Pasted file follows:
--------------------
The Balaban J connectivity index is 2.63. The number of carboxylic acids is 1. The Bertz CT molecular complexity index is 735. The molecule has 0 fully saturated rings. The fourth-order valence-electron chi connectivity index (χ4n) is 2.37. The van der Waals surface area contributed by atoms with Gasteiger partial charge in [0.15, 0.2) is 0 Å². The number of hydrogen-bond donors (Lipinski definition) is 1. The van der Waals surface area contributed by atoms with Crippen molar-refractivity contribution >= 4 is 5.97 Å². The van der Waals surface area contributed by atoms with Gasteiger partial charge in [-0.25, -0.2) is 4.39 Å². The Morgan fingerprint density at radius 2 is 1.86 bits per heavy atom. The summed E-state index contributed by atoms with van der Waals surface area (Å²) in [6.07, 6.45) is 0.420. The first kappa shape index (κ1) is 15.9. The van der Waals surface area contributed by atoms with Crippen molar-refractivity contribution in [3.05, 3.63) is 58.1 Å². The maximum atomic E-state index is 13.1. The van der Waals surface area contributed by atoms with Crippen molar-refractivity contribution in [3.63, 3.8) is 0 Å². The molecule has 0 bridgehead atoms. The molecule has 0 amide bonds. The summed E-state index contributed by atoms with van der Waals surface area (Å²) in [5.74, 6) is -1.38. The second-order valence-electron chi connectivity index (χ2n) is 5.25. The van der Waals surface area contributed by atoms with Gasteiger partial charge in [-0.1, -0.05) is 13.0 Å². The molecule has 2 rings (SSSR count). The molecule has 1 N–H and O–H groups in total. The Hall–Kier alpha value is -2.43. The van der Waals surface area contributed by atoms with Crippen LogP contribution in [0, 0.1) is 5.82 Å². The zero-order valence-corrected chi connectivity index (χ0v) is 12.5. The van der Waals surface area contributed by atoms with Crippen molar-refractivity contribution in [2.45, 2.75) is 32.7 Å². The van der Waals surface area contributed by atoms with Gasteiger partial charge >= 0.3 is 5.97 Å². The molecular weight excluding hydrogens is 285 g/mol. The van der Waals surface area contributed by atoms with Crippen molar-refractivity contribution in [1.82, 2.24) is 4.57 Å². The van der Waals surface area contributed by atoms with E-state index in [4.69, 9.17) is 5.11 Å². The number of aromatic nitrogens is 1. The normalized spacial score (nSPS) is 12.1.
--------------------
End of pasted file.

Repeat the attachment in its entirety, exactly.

The Balaban J connectivity index is 2.63. The number of carboxylic acids is 1. The Bertz CT molecular complexity index is 735. The molecule has 0 fully saturated rings. The fourth-order valence-electron chi connectivity index (χ4n) is 2.37. The van der Waals surface area contributed by atoms with Gasteiger partial charge in [0.15, 0.2) is 0 Å². The number of hydrogen-bond donors (Lipinski definition) is 1. The van der Waals surface area contributed by atoms with Crippen molar-refractivity contribution >= 4 is 5.97 Å². The van der Waals surface area contributed by atoms with Gasteiger partial charge in [-0.25, -0.2) is 4.39 Å². The Morgan fingerprint density at radius 2 is 1.86 bits per heavy atom. The summed E-state index contributed by atoms with van der Waals surface area (Å²) in [6.07, 6.45) is 0.420. The first kappa shape index (κ1) is 15.9. The van der Waals surface area contributed by atoms with Crippen molar-refractivity contribution in [3.05, 3.63) is 58.1 Å². The maximum atomic E-state index is 13.1. The van der Waals surface area contributed by atoms with Crippen molar-refractivity contribution in [3.63, 3.8) is 0 Å². The molecule has 0 bridgehead atoms. The molecule has 0 amide bonds. The summed E-state index contributed by atoms with van der Waals surface area (Å²) in [5.74, 6) is -1.38. The second-order valence-electron chi connectivity index (χ2n) is 5.25. The van der Waals surface area contributed by atoms with Gasteiger partial charge in [-0.1, -0.05) is 13.0 Å². The molecule has 2 rings (SSSR count). The molecule has 1 N–H and O–H groups in total. The Hall–Kier alpha value is -2.43. The van der Waals surface area contributed by atoms with Crippen LogP contribution in [0, 0.1) is 5.82 Å². The zero-order valence-corrected chi connectivity index (χ0v) is 12.5. The van der Waals surface area contributed by atoms with Crippen molar-refractivity contribution in [2.45, 2.75) is 32.7 Å². The van der Waals surface area contributed by atoms with Gasteiger partial charge >= 0.3 is 5.97 Å². The molecular weight excluding hydrogens is 285 g/mol. The van der Waals surface area contributed by atoms with Crippen molar-refractivity contribution in [1.82, 2.24) is 4.57 Å². The van der Waals surface area contributed by atoms with E-state index in [4.69, 9.17) is 5.11 Å². The number of aromatic nitrogens is 1. The normalized spacial score (nSPS) is 12.1.